Application Number Title Priority Date Filing Date
US10705548 Active US7381221B2 (en) 2002-11-08 2003-11-10 Multi-zonal monofocal intraocular lens for correcting optical aberrations
US11439678 Active 2027-05-17 US8486141B2 (en) 2002-11-08 2006-05-23 Multi-zonal monofocal intraocular lens for correcting optical aberrations

Family Applications Before (1)

Application Number Title Priority Date Filing Date
US10705548 Active US7381221B2 (en) 2002-11-08 2003-11-10 Multi-zonal monofocal intraocular lens for correcting optical aberrations

Country Status (6)

Country Link
US (2) US7381221B2 (en)
EP (3) EP2255752B1 (en)
JP (2) JP4808159B2 (en)
CA (2) CA2787997C (en)
DE (1) DE602004029074D1 (en)
WO (1) WO2005046527A3 (en)

Cited By (5)

* Cited by examiner, † Cited by third party
Publication number Priority date Publication date Assignee Title
EP2219065A1 (en) 2009-02-17 2010-08-18 Oculentis b.v. Intraocular lens with optical sectors
US20100312337A1 (en) * 2009-06-09 2010-12-09 Xiaoxiao Zhang Iol with varying correction of chromatic aberration
WO2012082602A1 (en) * 2010-12-15 2012-06-21 Novartis Ag Aspheric optical lenses and associated systems and methods
US9220590B2 (en) 2010-06-10 2015-12-29 Z Lens, Llc Accommodative intraocular lens and method of improving accommodation
US9364318B2 (en) 2012-05-10 2016-06-14 Z Lens, Llc Accommodative-disaccommodative intraocular lens

Families Citing this family (66)

* Cited by examiner, † Cited by third party
Publication number Priority date Publication date Assignee Title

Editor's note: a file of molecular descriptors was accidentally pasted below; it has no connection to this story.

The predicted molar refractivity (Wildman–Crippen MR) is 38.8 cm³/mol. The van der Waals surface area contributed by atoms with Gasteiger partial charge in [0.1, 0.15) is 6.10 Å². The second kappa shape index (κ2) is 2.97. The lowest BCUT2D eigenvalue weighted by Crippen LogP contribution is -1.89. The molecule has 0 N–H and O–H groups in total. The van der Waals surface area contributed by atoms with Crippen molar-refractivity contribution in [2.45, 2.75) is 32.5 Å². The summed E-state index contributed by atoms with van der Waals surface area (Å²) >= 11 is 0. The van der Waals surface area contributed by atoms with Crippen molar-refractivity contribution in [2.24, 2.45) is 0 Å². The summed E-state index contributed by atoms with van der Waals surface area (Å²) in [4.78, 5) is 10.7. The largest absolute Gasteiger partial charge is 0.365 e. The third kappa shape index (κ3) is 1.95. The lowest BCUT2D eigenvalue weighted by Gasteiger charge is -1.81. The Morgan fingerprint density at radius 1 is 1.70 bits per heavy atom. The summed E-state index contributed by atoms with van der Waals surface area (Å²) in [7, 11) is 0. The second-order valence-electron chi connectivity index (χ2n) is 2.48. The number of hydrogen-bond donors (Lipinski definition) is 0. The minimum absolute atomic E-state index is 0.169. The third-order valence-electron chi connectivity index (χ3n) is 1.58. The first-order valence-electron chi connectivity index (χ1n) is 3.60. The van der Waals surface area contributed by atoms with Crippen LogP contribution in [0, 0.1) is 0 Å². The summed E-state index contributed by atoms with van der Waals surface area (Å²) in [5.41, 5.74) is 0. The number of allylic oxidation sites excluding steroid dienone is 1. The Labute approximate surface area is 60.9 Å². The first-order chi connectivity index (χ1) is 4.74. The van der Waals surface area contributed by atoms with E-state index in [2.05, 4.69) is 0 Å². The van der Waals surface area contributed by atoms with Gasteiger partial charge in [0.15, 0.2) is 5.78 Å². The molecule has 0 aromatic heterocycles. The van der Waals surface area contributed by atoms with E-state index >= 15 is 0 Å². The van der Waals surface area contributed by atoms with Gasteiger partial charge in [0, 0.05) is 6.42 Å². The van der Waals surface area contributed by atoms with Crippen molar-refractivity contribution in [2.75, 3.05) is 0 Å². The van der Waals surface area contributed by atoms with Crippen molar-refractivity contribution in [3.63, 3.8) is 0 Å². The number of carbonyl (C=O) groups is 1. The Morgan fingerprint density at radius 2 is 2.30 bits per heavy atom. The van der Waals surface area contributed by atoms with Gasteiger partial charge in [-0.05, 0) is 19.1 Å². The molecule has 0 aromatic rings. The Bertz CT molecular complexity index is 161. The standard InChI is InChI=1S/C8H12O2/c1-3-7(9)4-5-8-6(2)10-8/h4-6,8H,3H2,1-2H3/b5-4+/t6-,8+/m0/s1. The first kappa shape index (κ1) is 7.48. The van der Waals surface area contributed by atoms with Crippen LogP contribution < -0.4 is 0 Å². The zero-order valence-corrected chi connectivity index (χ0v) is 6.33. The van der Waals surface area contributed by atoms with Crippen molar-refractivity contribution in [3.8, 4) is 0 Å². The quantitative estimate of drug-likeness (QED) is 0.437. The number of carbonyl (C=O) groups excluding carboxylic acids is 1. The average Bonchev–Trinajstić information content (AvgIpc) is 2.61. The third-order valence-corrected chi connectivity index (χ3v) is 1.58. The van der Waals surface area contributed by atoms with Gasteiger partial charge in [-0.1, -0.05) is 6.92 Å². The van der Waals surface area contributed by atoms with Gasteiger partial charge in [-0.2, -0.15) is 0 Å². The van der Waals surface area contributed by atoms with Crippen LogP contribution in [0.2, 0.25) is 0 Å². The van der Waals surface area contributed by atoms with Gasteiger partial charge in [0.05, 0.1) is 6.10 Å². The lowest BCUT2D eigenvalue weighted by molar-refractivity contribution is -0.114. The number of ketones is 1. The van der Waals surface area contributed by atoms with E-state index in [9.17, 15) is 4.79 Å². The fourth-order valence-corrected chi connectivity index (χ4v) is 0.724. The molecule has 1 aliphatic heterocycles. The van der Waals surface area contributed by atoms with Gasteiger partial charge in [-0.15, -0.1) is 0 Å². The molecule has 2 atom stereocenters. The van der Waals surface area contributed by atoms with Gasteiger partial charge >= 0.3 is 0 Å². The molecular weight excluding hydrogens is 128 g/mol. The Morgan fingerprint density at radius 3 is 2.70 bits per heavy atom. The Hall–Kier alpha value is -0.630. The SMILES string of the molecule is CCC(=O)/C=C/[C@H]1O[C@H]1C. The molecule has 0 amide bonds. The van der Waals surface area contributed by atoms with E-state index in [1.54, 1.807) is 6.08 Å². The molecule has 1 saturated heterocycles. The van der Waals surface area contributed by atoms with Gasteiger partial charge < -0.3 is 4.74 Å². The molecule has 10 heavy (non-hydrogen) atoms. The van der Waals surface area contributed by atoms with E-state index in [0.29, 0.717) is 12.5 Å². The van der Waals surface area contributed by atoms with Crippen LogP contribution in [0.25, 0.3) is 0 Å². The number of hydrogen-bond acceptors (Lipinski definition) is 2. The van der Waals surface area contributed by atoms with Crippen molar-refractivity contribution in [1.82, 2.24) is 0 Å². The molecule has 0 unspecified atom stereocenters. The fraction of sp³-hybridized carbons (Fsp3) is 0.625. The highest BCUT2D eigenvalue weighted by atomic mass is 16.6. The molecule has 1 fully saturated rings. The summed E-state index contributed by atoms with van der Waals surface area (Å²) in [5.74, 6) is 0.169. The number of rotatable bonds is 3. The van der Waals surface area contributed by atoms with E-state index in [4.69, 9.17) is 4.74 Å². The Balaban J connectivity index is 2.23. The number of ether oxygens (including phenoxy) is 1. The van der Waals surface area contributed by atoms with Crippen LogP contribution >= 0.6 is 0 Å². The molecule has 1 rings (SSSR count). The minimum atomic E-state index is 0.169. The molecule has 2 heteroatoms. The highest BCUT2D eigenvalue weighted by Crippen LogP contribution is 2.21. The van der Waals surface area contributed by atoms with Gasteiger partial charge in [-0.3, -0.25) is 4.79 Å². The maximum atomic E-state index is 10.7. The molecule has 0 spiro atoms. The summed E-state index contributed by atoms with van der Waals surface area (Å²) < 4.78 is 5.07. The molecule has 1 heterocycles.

US20060238702A1 (en) 1999-04-30 2006-10-26 Advanced Medical Optics, Inc. Ophthalmic lens combinations
US7763069B2 (en) 2002-01-14 2010-07-27 Abbott Medical Optics Inc. Accommodating intraocular lens with outer support structure
US7381221B2 (en) * 2002-11-08 2008-06-03 Advanced Medical Optics, Inc. Multi-zonal monofocal intraocular lens for correcting optical aberrations
US7662180B2 (en) 2002-12-05 2010-02-16 Abbott Medical Optics Inc. Accommodating intraocular lens and method of manufacture thereof
US7905917B2 (en) * 2003-03-31 2011-03-15 Bausch & Lomb Incorporated Aspheric lenses and lens family
WO2004090611A3 (en) * 2003-03-31 2004-12-16 Bausch & Lomb Intraocular lens and method for reducing aberrations in an ocular system
US20050131535A1 (en) 2003-12-15 2005-06-16 Randall Woods Intraocular lens implant having posterior bendable optic
WO2005077300A3 (en) * 2004-02-05 2005-12-01 Elise N Schachar A near vision enhancing intraocular lens
CN101203192B (en) 2005-03-30 2010-09-15 纽镜有限公司 Adjustable intraocular lens assembly and separation element
US7261412B2 (en) * 2005-06-30 2007-08-28 Visx, Incorporated Presbyopia correction through negative high-order spherical aberration